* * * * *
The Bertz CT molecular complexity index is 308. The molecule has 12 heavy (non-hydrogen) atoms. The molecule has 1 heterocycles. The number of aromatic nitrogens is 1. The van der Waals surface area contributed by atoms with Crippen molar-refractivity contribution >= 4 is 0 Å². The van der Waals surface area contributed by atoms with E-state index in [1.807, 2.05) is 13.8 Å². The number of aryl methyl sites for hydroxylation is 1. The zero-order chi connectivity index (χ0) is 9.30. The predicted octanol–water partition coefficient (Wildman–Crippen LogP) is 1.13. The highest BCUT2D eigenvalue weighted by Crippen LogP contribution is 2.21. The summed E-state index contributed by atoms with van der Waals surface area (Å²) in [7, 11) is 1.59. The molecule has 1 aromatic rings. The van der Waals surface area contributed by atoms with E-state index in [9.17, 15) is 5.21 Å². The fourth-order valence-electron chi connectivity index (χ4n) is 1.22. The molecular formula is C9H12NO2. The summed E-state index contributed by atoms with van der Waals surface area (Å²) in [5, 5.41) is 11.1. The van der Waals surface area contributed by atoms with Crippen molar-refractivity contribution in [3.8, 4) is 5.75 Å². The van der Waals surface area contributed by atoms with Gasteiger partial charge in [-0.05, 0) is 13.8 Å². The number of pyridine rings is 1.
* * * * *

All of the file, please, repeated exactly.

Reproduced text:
The Bertz CT molecular complexity index is 308. The molecule has 12 heavy (non-hydrogen) atoms. The molecule has 1 heterocycles. The number of aromatic nitrogens is 1. The van der Waals surface area contributed by atoms with Crippen molar-refractivity contribution >= 4 is 0 Å². The van der Waals surface area contributed by atoms with E-state index in [1.807, 2.05) is 13.8 Å². The number of aryl methyl sites for hydroxylation is 1. The zero-order chi connectivity index (χ0) is 9.30. The predicted octanol–water partition coefficient (Wildman–Crippen LogP) is 1.13. The highest BCUT2D eigenvalue weighted by Crippen LogP contribution is 2.21. The summed E-state index contributed by atoms with van der Waals surface area (Å²) in [7, 11) is 1.59. The molecule has 1 aromatic rings. The van der Waals surface area contributed by atoms with E-state index in [9.17, 15) is 5.21 Å². The fourth-order valence-electron chi connectivity index (χ4n) is 1.22. The molecular formula is C9H12NO2. The summed E-state index contributed by atoms with van der Waals surface area (Å²) in [5, 5.41) is 11.1. The van der Waals surface area contributed by atoms with Crippen molar-refractivity contribution in [3.8, 4) is 5.75 Å². The van der Waals surface area contributed by atoms with Gasteiger partial charge in [-0.05, 0) is 13.8 Å². The number of pyridine rings is 1.